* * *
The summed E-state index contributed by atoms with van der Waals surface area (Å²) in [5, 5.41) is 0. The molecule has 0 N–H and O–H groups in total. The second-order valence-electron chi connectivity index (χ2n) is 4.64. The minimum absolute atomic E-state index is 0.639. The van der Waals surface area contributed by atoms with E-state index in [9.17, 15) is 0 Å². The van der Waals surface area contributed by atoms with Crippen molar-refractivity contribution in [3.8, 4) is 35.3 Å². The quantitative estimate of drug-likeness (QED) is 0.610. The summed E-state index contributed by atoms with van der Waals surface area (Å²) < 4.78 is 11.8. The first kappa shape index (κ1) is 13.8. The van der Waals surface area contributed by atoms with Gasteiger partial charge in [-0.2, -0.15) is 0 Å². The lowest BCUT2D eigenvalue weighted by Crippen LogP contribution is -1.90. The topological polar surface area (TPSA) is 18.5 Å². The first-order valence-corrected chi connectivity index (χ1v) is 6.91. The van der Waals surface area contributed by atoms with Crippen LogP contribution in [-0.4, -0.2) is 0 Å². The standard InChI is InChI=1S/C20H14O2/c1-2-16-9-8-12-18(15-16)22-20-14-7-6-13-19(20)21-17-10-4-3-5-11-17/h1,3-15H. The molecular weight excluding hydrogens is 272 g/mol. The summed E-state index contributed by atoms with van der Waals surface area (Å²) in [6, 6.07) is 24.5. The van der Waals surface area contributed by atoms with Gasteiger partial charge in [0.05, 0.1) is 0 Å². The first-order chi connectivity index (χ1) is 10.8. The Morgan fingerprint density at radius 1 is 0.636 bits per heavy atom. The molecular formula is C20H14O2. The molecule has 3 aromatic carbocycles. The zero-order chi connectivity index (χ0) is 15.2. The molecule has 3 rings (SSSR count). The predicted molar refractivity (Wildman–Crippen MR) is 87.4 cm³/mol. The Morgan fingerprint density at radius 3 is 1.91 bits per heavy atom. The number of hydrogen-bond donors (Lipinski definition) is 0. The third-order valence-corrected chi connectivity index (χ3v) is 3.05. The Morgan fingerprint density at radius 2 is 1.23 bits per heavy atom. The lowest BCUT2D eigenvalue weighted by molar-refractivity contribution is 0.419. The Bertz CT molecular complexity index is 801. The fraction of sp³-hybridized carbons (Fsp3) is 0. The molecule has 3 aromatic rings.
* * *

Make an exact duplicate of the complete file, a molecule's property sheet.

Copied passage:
The summed E-state index contributed by atoms with van der Waals surface area (Å²) in [5, 5.41) is 0. The molecule has 0 N–H and O–H groups in total. The second-order valence-electron chi connectivity index (χ2n) is 4.64. The minimum absolute atomic E-state index is 0.639. The van der Waals surface area contributed by atoms with E-state index in [9.17, 15) is 0 Å². The van der Waals surface area contributed by atoms with Crippen molar-refractivity contribution in [3.8, 4) is 35.3 Å². The quantitative estimate of drug-likeness (QED) is 0.610. The summed E-state index contributed by atoms with van der Waals surface area (Å²) < 4.78 is 11.8. The first kappa shape index (κ1) is 13.8. The van der Waals surface area contributed by atoms with Gasteiger partial charge in [-0.2, -0.15) is 0 Å². The lowest BCUT2D eigenvalue weighted by Crippen LogP contribution is -1.90. The topological polar surface area (TPSA) is 18.5 Å². The first-order valence-corrected chi connectivity index (χ1v) is 6.91. The van der Waals surface area contributed by atoms with Crippen LogP contribution in [-0.4, -0.2) is 0 Å². The standard InChI is InChI=1S/C20H14O2/c1-2-16-9-8-12-18(15-16)22-20-14-7-6-13-19(20)21-17-10-4-3-5-11-17/h1,3-15H. The molecular weight excluding hydrogens is 272 g/mol. The summed E-state index contributed by atoms with van der Waals surface area (Å²) in [6, 6.07) is 24.5. The van der Waals surface area contributed by atoms with Gasteiger partial charge in [0.05, 0.1) is 0 Å². The first-order chi connectivity index (χ1) is 10.8. The Morgan fingerprint density at radius 1 is 0.636 bits per heavy atom. The molecular formula is C20H14O2. The molecule has 3 aromatic carbocycles. The zero-order chi connectivity index (χ0) is 15.2. The molecule has 3 rings (SSSR count). The predicted molar refractivity (Wildman–Crippen MR) is 87.4 cm³/mol. The Morgan fingerprint density at radius 3 is 1.91 bits per heavy atom. The number of hydrogen-bond donors (Lipinski definition) is 0. The third-order valence-corrected chi connectivity index (χ3v) is 3.05. The Morgan fingerprint density at radius 2 is 1.23 bits per heavy atom. The lowest BCUT2D eigenvalue weighted by molar-refractivity contribution is 0.419. The Bertz CT molecular complexity index is 801. The fraction of sp³-hybridized carbons (Fsp3) is 0. The molecule has 3 aromatic rings.